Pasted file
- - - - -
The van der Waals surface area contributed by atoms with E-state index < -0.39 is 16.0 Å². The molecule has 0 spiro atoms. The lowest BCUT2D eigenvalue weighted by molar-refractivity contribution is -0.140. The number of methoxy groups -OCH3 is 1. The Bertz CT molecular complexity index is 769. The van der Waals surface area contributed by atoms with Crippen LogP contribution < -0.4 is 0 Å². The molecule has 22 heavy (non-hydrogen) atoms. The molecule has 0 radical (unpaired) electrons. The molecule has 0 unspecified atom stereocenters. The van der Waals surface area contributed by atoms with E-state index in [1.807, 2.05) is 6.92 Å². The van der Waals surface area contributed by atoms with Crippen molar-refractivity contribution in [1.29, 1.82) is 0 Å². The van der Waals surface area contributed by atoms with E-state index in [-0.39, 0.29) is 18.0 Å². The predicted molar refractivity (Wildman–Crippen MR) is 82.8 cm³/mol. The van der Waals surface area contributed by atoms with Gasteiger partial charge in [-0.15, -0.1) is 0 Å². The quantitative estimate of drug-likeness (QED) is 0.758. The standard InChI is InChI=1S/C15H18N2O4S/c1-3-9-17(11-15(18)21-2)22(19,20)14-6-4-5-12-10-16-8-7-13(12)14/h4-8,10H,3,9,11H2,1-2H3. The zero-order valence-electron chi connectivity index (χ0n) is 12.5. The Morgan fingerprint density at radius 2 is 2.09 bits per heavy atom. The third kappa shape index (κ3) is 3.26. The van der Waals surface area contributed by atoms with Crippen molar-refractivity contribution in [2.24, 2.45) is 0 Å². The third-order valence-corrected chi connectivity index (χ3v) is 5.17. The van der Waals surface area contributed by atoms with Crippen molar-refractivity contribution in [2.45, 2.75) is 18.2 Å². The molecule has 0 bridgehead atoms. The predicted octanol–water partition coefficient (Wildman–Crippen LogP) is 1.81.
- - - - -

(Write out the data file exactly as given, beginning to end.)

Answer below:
The van der Waals surface area contributed by atoms with E-state index < -0.39 is 16.0 Å². The molecule has 0 spiro atoms. The lowest BCUT2D eigenvalue weighted by molar-refractivity contribution is -0.140. The number of methoxy groups -OCH3 is 1. The Bertz CT molecular complexity index is 769. The van der Waals surface area contributed by atoms with Crippen LogP contribution < -0.4 is 0 Å². The molecule has 22 heavy (non-hydrogen) atoms. The molecule has 0 radical (unpaired) electrons. The molecule has 0 unspecified atom stereocenters. The van der Waals surface area contributed by atoms with E-state index in [1.807, 2.05) is 6.92 Å². The van der Waals surface area contributed by atoms with Crippen molar-refractivity contribution in [1.29, 1.82) is 0 Å². The van der Waals surface area contributed by atoms with E-state index in [-0.39, 0.29) is 18.0 Å². The predicted molar refractivity (Wildman–Crippen MR) is 82.8 cm³/mol. The van der Waals surface area contributed by atoms with Gasteiger partial charge in [-0.15, -0.1) is 0 Å². The quantitative estimate of drug-likeness (QED) is 0.758. The standard InChI is InChI=1S/C15H18N2O4S/c1-3-9-17(11-15(18)21-2)22(19,20)14-6-4-5-12-10-16-8-7-13(12)14/h4-8,10H,3,9,11H2,1-2H3. The zero-order valence-electron chi connectivity index (χ0n) is 12.5. The Morgan fingerprint density at radius 2 is 2.09 bits per heavy atom. The third kappa shape index (κ3) is 3.26. The van der Waals surface area contributed by atoms with Crippen molar-refractivity contribution in [2.24, 2.45) is 0 Å². The third-order valence-corrected chi connectivity index (χ3v) is 5.17. The van der Waals surface area contributed by atoms with Crippen molar-refractivity contribution in [2.45, 2.75) is 18.2 Å². The molecule has 0 bridgehead atoms. The predicted octanol–water partition coefficient (Wildman–Crippen LogP) is 1.81.